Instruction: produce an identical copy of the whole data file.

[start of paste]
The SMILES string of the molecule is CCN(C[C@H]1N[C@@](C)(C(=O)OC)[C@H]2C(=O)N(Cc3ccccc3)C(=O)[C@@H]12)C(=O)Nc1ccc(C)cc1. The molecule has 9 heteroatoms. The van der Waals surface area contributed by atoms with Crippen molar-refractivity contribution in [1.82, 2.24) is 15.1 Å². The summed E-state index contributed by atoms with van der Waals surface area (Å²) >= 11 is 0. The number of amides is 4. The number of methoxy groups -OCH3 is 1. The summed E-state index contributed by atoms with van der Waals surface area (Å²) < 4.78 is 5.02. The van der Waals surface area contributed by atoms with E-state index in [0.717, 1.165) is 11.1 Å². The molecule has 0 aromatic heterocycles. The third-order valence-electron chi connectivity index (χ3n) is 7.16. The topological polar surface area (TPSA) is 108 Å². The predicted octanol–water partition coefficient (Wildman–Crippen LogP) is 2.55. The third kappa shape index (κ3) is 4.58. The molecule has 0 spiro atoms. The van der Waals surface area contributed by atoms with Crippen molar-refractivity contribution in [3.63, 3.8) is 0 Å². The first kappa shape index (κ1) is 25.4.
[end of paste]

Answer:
The SMILES string of the molecule is CCN(C[C@H]1N[C@@](C)(C(=O)OC)[C@H]2C(=O)N(Cc3ccccc3)C(=O)[C@@H]12)C(=O)Nc1ccc(C)cc1. The molecule has 9 heteroatoms. The van der Waals surface area contributed by atoms with Crippen molar-refractivity contribution in [1.82, 2.24) is 15.1 Å². The summed E-state index contributed by atoms with van der Waals surface area (Å²) >= 11 is 0. The number of amides is 4. The number of methoxy groups -OCH3 is 1. The summed E-state index contributed by atoms with van der Waals surface area (Å²) < 4.78 is 5.02. The van der Waals surface area contributed by atoms with E-state index in [0.717, 1.165) is 11.1 Å². The molecule has 0 aromatic heterocycles. The third-order valence-electron chi connectivity index (χ3n) is 7.16. The topological polar surface area (TPSA) is 108 Å². The predicted octanol–water partition coefficient (Wildman–Crippen LogP) is 2.55. The third kappa shape index (κ3) is 4.58. The molecule has 0 spiro atoms. The van der Waals surface area contributed by atoms with Crippen molar-refractivity contribution in [3.63, 3.8) is 0 Å². The first kappa shape index (κ1) is 25.4.